4125.0 - Gender Indicators, Australia, Jan 2012
ARCHIVED ISSUE Released at 11:30 AM (CANBERRA TIME) 07/02/2012
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CONSUMPTION OF ALCOHOL IN QUANTITIES AT A RISK OR HIGH RISK TO LONG TERM HEALTH, Age standardised (a), 18 years and over
CONSUMPTION OF ALCOHOL
In 2007-08, a higher proportion of men aged 18 years and over consumed alcohol in quantities at a risk or high risk to their long-term health, compared to women (15% compared to 12%, standardised for the age structure of the population).
Excessive alcohol consumption is one of the more prominent health risks in modern Australian society. It is associated with risks to health both in the short and long term, including mood and anxiety problems and chronic conditions caused by injury. It may also affect a person’s ability to work, or participate in other aspects of family and community life. (Endnote 1)
Excessive alcohol consumption affects society as a result of property damage, road accidents and the need for law enforcement. In 2008 the estimated annual cost to Australia’s health care system from drinking was $15 billion. (Endnote 2) Between 1995-96 and 2005-06, around 813,000 Australians were hospitalised for injury or disease attributable to alcohol. In the 10 years to 2005, around 32,700 Australians aged 15 years and over died from causes attributable to risky or high risk drinking. (Endnote 3)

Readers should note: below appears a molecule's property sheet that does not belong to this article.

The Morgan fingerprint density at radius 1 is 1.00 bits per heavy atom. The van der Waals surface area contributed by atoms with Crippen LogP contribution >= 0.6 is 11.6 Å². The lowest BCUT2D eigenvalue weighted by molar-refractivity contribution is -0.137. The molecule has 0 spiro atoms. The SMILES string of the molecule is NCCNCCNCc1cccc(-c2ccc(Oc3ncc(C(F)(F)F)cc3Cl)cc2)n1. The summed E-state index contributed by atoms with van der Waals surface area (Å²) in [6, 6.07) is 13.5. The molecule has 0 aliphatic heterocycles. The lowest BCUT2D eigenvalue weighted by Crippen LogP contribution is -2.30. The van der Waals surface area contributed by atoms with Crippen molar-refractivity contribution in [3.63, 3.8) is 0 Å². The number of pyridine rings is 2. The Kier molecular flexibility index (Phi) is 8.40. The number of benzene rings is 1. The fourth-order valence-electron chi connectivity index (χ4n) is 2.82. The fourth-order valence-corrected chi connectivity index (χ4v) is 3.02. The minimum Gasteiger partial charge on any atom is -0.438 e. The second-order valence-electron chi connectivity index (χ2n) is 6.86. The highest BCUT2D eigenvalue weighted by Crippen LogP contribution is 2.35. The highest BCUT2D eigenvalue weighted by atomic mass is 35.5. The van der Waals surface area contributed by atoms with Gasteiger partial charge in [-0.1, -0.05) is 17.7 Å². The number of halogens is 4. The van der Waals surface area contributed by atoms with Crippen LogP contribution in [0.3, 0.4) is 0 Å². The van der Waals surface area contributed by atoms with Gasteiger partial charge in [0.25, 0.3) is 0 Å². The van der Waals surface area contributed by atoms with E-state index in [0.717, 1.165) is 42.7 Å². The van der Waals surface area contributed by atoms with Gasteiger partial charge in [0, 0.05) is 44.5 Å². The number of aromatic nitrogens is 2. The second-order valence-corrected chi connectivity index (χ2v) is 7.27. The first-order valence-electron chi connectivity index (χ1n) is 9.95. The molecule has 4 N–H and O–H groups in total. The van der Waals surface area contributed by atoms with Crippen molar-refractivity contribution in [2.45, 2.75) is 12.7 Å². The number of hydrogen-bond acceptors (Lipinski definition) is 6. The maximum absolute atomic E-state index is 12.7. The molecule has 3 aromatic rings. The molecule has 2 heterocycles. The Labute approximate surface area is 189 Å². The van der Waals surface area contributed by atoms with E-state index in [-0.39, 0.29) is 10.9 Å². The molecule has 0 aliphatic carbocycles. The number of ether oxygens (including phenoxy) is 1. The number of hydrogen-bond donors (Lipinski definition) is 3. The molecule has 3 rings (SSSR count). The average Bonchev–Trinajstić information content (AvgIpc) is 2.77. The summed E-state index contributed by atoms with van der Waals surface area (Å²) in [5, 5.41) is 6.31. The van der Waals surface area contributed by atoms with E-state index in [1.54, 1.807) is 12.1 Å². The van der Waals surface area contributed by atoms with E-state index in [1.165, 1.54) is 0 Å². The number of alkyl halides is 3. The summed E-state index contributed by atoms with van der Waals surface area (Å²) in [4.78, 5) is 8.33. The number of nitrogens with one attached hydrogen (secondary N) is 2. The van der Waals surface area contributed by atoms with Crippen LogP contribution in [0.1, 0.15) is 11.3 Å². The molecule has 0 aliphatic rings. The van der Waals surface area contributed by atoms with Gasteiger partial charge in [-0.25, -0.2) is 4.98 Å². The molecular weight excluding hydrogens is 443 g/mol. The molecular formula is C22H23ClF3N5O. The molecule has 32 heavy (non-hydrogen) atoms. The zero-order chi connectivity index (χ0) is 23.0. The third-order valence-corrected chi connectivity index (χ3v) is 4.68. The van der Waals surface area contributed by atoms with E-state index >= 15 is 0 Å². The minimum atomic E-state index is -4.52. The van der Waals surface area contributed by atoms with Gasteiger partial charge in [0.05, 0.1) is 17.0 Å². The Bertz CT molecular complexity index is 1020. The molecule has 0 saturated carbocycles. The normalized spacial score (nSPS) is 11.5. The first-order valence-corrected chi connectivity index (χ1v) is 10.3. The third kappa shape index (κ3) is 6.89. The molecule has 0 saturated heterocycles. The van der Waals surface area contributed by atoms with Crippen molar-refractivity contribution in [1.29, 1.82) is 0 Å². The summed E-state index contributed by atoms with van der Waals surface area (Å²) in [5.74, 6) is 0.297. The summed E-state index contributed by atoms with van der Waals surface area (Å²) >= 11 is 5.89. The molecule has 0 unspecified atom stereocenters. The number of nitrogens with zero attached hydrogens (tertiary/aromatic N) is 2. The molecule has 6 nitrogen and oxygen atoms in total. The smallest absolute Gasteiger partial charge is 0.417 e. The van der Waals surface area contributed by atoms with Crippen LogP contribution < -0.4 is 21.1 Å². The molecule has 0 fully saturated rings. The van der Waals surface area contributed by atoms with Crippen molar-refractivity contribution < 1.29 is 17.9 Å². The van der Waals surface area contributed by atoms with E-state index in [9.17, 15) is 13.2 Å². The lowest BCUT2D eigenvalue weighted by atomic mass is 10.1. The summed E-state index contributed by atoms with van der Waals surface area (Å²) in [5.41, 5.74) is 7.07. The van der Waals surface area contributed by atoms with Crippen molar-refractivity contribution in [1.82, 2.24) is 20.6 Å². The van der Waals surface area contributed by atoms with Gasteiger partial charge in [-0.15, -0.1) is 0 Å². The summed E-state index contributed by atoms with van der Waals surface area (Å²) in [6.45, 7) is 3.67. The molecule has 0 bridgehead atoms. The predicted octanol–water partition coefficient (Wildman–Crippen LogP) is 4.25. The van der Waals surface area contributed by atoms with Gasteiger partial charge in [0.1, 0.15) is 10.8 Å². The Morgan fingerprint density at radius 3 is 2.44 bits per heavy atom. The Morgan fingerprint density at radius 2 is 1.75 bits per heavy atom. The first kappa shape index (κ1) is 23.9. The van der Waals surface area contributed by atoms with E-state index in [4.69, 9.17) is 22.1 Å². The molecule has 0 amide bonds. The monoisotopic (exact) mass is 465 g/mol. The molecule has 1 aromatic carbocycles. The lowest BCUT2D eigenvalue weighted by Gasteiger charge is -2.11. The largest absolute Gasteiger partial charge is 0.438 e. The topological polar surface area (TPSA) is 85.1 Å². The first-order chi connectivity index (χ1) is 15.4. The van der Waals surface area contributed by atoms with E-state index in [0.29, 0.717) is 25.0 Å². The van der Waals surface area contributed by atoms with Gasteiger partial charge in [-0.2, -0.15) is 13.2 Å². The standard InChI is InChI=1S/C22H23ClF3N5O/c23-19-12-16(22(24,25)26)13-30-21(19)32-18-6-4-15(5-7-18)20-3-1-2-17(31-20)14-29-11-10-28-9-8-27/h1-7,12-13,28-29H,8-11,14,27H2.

For males, 'risky' levels of alcohol consumption constitute more than four standard drinks per day. For females, risky levels constitute more than two drinks per day. 'Risky' levels of alcohol consumption are defined in the National Health Surveys and the National Aboriginal and Torres Strait Islander Social Surveys as those people who consume quantities of alcohol 'at risk' or 'high risk' to their health in the long-term. Alcohol consumption risk levels in the long-term were derived from the average daily consumption of alcohol by persons aged 15 years and over for 3 days of the week prior to interview, and are grouped into relative risk levels as defined by the National Health and Medical Research Council (NHMRC) in 2001. Since 2009, new guidelines have been introduced. (Endnote 4)
The proportion who drink alcohol at risky levels varied across the life-cycle, however the proportion of women who drink at risky levels is lower than men in all age groups to 65 years and over. The low rate of risky drinking in the 25-34 year age group for women aligns with prime childbearing years for females, and suggests a conscious curtailing of risk-taking behaviour during this life stage. (Endnote 1)
In addition to the risky levels of alcohol consumption is the more risky behaviour of 'binge drinking'. This was more common in younger age groups. In 2005-06, 15-19 year old males and females had the highest hospital separation rates for acute intoxication from alcohol of any age group (124 and 126 per 100,000 respectively). Men and women aged 20-24 years of age had the next highest rates (89 and 74 per 100,000 respectively). (Endnote 5)
Between 2001 and 2007-08, there was a small, but significant increase in the incidence of males and females consuming alcohol at risky levels when standardising for the age structure of the population. These increases largely took place between 2001 and 2004-05 (up 2.1 percentage points for males, and up 3.2 percentage points for females). Rates observed in 2004-05 and 2007-08 were similar for both males and females.